Reeb (“beer” spelled backward) Cycles started by happenstance—then spawned a philosophy.
Courtesy of REEB
By Jennifer Alsever
May 14, 2016

Google (googl) is famous for allowing employees to spend 20% of their time on side projects, but in reality many have said there simply isn’t enough time to do that. Dale Katechis, founder of the Oskar Blues beer company, has made the approach integral to his strategy. It started when someone stole his mountain bike five years ago. He told marketing director Chad Melis, a former bike racer who yearned to build mountain bikes, to “make it happen.” Melis created Reeb Cycles, a tiny but profitable venture that also helps market Oskar Blues to lovers of the outdoors.

This sort of resourcefulness is easier in a small company, says Beth Altringer, a Harvard professor of design and behavioral sciences. Katechis says he keeps good people by letting them explore their ideas. He says Oskar Blues boosted its revenue from $100 million to $120 million through side projects, including a device to make to-go cans for draft beer, using beer cans to package coffee beans, and starting a cattle farm that uses spent grains from the brewery to feed cattle used for beef at the company’s restaurants.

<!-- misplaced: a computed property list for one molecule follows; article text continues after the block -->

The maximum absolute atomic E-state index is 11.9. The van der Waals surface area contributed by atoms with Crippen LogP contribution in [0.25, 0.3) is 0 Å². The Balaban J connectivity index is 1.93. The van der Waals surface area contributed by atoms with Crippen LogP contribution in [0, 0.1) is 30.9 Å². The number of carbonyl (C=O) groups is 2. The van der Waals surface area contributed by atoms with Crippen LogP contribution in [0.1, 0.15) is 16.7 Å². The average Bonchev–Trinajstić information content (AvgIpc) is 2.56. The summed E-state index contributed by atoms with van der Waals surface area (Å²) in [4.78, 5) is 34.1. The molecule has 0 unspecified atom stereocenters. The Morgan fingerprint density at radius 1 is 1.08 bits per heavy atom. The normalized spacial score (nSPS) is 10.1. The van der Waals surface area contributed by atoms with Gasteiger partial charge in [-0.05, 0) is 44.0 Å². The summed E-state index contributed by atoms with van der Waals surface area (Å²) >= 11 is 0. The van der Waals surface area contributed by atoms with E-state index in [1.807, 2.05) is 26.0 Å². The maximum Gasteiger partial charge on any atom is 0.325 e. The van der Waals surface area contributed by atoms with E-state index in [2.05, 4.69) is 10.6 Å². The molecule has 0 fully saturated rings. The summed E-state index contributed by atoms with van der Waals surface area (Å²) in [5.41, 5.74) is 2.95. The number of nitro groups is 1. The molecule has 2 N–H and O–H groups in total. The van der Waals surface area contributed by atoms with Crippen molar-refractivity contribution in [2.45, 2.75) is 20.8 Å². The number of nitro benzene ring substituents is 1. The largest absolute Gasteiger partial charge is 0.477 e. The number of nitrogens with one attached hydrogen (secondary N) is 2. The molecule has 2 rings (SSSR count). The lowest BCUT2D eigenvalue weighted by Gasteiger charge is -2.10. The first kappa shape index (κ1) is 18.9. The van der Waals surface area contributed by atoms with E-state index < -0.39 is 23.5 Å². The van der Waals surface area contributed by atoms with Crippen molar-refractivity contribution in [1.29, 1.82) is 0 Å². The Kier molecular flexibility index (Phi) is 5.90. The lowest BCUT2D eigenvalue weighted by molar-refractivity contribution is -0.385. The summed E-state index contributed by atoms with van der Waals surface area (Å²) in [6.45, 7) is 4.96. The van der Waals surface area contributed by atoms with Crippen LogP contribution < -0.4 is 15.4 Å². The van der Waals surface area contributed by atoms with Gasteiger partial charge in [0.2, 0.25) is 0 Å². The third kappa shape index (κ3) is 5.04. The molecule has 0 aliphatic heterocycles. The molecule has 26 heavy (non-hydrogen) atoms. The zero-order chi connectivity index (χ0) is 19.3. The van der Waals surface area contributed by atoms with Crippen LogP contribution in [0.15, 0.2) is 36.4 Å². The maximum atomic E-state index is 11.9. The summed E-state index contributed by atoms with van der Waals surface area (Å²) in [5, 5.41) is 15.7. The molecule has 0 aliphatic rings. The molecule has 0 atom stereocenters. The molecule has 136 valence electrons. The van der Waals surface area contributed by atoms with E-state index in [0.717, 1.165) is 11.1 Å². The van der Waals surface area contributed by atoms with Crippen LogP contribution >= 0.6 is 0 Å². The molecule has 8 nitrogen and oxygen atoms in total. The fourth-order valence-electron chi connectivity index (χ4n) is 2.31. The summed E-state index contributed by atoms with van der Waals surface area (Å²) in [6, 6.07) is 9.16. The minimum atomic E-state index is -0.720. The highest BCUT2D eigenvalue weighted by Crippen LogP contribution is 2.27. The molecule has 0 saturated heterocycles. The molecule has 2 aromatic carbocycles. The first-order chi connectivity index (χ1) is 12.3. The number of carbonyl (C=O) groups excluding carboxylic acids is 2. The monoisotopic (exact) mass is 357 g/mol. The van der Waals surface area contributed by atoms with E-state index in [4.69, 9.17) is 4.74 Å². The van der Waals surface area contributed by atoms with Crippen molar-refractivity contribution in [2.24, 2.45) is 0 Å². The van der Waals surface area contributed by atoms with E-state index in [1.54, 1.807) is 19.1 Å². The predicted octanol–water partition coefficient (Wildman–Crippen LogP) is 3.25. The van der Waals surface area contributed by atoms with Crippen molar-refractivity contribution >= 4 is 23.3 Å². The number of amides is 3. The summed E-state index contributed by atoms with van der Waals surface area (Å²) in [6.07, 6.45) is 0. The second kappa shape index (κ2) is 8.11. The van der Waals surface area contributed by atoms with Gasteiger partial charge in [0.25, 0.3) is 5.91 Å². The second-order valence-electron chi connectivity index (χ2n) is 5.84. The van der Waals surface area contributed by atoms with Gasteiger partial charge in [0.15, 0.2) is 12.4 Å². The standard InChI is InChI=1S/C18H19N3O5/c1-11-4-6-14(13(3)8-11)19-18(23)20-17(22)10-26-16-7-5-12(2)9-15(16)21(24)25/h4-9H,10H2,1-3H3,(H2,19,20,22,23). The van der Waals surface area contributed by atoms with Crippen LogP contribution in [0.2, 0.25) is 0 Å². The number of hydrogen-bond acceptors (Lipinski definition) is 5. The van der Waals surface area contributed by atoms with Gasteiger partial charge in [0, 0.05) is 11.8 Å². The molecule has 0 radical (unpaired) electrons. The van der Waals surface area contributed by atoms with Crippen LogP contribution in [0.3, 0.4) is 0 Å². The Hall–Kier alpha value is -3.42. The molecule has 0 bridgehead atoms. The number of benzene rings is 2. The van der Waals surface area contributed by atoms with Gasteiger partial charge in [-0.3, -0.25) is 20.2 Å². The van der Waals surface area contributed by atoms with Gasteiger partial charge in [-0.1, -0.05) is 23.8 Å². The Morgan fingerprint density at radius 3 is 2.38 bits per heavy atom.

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Employees who run the ventures get equity on top of their regular salary. “People don’t want a boss,” Katechis says. “So you give them the room to be their own boss, and the good ones appreciate it and own it.”

A version of this article appears in the June 1, 2016 issue of Fortune with the headline “Success on the Side.”


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